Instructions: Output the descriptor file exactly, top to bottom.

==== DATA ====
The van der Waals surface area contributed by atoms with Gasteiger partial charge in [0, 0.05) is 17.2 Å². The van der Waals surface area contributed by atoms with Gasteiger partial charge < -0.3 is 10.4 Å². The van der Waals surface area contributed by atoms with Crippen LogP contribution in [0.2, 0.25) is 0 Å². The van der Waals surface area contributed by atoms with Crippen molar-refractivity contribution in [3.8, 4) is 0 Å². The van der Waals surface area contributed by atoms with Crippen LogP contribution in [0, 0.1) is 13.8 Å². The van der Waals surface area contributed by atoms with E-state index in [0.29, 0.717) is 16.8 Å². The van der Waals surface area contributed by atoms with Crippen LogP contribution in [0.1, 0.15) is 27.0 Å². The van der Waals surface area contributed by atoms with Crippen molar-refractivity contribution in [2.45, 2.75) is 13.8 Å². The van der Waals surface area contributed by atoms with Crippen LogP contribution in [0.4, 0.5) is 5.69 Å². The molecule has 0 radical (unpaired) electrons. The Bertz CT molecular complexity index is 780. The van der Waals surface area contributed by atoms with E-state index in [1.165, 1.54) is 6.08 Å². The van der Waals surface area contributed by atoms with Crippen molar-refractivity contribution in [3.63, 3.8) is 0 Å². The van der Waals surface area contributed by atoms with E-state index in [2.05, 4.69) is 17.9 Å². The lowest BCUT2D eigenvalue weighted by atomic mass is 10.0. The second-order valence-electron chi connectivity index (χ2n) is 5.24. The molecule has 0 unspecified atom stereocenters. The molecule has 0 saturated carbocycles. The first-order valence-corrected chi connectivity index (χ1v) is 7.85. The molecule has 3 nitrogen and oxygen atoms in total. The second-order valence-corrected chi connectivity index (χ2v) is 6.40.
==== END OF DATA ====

The van der Waals surface area contributed by atoms with Gasteiger partial charge in [0, 0.05) is 17.2 Å². The van der Waals surface area contributed by atoms with Gasteiger partial charge < -0.3 is 10.4 Å². The van der Waals surface area contributed by atoms with Crippen LogP contribution in [0.2, 0.25) is 0 Å². The van der Waals surface area contributed by atoms with Crippen molar-refractivity contribution in [3.8, 4) is 0 Å². The van der Waals surface area contributed by atoms with Crippen LogP contribution in [0, 0.1) is 13.8 Å². The van der Waals surface area contributed by atoms with E-state index in [0.29, 0.717) is 16.8 Å². The van der Waals surface area contributed by atoms with Crippen LogP contribution in [0.1, 0.15) is 27.0 Å². The van der Waals surface area contributed by atoms with Crippen molar-refractivity contribution in [2.45, 2.75) is 13.8 Å². The van der Waals surface area contributed by atoms with Crippen LogP contribution in [0.4, 0.5) is 5.69 Å². The molecule has 0 radical (unpaired) electrons. The Bertz CT molecular complexity index is 780. The van der Waals surface area contributed by atoms with E-state index in [1.165, 1.54) is 6.08 Å². The van der Waals surface area contributed by atoms with Crippen molar-refractivity contribution in [3.63, 3.8) is 0 Å². The van der Waals surface area contributed by atoms with E-state index in [2.05, 4.69) is 17.9 Å². The lowest BCUT2D eigenvalue weighted by atomic mass is 10.0. The second-order valence-electron chi connectivity index (χ2n) is 5.24. The molecule has 0 unspecified atom stereocenters. The molecule has 0 saturated carbocycles. The first-order valence-corrected chi connectivity index (χ1v) is 7.85. The molecule has 3 nitrogen and oxygen atoms in total. The second-order valence-corrected chi connectivity index (χ2v) is 6.40.